The World’s Best Building?by Oliver Wainwright
A remote Brazilian school made out of wood
This year’s Royal Institute of British Architects prize goes to the timber and mud-brick Children Village, which doesn’t need air-con even in 45 degree heat
A forest of eucalyptus columns extends inside the expansive dormitory complex of the Canuanã school in northern Brazil, as if the nearby woodland has taken over the building. Between the soaring trunks stand clusters of little mud-brick rooms arranged around open courtyards, while a wafer-thin metal canopy floats above the whole scene, providing merciful shade in the sweltering heat.
This is the Children Village, designed by young architects Aleph Zero with designer Marcelo Rosenbaum, named this year’s winner of the RIBA international prize for the best building in the world. It is an unlikely accolade to find bestowed on a remote school in a far-flung part of Brazil, designed by a duo in their early 30s who had built little more than a couple of private houses and a few installations before landing this commission.
“We chose the architects precisely because they are not the kind who think they know everything,” says Denise Aguiar, director of the Bradesco Foundation, the charitable arm of one of Brazil’s largest banks, which originally built the school in the 1970s and operates 40 such schools across the country. “We didn’t know what we needed, but the designers seemed like they would actually listen to what the students wanted rather than imposing their own ideas.”
The project began with an intensive 10-day residency on site, when the architects met with some of the 540 teenagers they would be designing for, developing games and workshops to understand how the students wanted to live together. The institution is a boarding school by necessity: it serves the remote agricultural region around the municipality of Formoso do Araguaia, where pupils travel lengthy journeys by horse along unpaved roads to get there. The isolation made construction a challenge, too.
“We could only transport light materials to the site, so we prefabricated the timber frame elements, but decided the heavy materials must come from the place itself,” says Gustavo Utrabo, who founded Aleph Zero with his former classmate Pedro Duschenes in 2012. Speaking on the phone from their studio in São Paulo, he adds: “The challenge was to convince the students and teachers that the local materials of earth, bricks and timber could represent progress – that being modern didn’t have to mean glass, steel and air-conditioning.”
Thankfully, Aleph Zero succeeded. The resulting complex is a model of light-touch environmental design, providing a huge expanse of shade, beneath which clusters of small buildings are arranged, with perforated, breathable walls, allowing natural cross-ventilation. No air conditioning is needed, even in 45C heat. The only complaint students have made is actually being cold at night, an issue easily solved with more blankets.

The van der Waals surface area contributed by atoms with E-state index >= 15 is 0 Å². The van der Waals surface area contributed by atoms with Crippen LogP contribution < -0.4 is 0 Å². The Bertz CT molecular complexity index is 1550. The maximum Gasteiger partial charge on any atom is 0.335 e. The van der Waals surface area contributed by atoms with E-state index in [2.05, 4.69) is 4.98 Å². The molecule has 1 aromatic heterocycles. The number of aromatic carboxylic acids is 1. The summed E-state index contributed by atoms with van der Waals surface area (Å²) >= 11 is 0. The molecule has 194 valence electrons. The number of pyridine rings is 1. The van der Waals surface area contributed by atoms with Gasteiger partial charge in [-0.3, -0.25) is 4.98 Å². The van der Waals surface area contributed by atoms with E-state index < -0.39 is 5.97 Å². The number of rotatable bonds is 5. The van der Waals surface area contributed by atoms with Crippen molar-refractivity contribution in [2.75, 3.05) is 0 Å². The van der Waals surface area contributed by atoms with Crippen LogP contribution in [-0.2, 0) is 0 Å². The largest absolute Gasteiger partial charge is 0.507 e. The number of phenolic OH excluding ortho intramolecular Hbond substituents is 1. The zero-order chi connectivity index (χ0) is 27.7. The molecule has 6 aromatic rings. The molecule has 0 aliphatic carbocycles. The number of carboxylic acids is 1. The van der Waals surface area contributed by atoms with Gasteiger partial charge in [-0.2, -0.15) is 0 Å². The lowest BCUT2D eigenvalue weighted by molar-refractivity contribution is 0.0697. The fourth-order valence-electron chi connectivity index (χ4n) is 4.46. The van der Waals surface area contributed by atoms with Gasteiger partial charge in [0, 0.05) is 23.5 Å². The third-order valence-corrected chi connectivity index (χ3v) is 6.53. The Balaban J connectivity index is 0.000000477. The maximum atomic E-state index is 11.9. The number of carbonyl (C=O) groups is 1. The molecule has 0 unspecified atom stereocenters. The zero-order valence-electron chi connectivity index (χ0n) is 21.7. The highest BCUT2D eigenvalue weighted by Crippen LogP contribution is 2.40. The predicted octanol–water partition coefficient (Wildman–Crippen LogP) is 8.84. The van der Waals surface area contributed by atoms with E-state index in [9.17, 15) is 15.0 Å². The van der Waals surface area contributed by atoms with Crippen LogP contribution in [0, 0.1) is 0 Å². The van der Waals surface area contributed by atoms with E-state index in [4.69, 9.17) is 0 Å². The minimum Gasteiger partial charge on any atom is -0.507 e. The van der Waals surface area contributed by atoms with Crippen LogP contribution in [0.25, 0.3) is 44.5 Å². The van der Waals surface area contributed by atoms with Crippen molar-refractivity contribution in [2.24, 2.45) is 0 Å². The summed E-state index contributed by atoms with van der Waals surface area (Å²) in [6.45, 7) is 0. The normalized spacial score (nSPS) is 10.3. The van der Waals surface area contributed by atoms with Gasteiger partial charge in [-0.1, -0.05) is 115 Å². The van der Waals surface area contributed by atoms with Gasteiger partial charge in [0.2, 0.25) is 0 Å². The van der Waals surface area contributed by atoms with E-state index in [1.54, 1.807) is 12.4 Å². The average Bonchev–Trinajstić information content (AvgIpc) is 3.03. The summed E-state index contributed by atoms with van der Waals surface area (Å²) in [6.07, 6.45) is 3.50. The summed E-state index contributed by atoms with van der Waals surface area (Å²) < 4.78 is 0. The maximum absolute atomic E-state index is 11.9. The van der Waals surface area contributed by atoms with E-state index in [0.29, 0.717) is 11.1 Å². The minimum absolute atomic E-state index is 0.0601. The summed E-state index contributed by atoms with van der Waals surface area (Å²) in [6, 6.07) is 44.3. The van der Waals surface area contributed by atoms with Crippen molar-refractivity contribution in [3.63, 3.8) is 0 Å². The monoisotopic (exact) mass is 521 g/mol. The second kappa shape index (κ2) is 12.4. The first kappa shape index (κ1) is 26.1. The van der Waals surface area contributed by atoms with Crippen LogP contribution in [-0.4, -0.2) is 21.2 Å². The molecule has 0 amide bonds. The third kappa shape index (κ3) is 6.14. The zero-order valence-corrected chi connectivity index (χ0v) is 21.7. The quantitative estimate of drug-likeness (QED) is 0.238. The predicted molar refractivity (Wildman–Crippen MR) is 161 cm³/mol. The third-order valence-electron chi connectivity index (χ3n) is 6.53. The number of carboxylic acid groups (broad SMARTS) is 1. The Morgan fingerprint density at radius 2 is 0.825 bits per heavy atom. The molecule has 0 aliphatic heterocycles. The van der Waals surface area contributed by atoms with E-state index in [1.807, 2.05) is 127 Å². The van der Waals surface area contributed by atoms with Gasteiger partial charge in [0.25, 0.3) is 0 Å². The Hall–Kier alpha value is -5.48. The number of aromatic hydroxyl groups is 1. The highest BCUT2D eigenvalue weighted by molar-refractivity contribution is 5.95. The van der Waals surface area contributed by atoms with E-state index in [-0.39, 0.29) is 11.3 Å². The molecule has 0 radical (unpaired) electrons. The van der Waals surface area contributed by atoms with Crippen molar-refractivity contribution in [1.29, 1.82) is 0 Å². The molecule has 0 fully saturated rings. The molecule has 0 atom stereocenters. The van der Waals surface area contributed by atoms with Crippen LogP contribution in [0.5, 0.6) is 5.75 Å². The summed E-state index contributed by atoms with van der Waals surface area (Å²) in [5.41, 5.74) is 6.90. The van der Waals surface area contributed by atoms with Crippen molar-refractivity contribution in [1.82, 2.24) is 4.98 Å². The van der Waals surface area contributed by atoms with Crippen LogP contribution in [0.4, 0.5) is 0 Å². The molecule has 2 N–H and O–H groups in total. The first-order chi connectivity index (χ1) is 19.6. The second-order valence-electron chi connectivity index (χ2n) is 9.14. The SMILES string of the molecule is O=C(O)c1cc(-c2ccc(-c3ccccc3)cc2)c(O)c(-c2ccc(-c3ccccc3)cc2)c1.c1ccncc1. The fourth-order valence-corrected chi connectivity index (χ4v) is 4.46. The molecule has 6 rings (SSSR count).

“The main aim of the design was to make a place that feels like a home from home for the kids,” says Utrabo. Their former digs consisted of overcrowded barracks, sometimes sleeping 40 to a room. The new home provides rooms for six in wooden bunkbeds, arranged around beautifully landscaped courtyards, connected by an upper level of wooden walkways and play areas, creating an airy veranda with the feeling of a meandering tree fort. There are two identical buildings, one for boys, one for girls, each stretching 165 metres x 65 metres either side of the school, now being used in very different ways.
“The girls are getting much more friendly with each other,” says Aguiar. “They told me they can now share their secrets, because they’re living in cosy groups of six, not 40. They enjoy spending time in their rooms, whereas the boys spend all their time playing games on their upper decks.”
Utrabo revisited the project a couple of weeks ago to find the buildings have taken on a life of their own. The girls have started organising pilates classes, which they never had the space to do before, while those forced to resit exams can now have extra tuition in the less formal surrounds of the village, rather than having to go back to school after hours.
The project is the second recipient of the RIBA’s biennial international prize, and it continues a Latin American educational theme. The prize was first awarded to Grafton’s majestic concrete campus for UTEC university in Lima, Peru, in 2016. Billed as the world’s most rigorous architecture awards, the process saw a jury visit a long-list of 30 buildings around the world, before a “grand jury”, this year chaired by Liz Diller, visited the shortlist of four finalists. The Children Village beat off competition from O’Donnell & Tuomey’s building for the Central European University in Budapest (now threatened with closure by the country’s rightwing government), Toho Gakuen School of Music in Tokyo by Nikken Sekkei and the tree-covered apartment towers of the Bosco Verticale in Milan, by Stefano Boeri.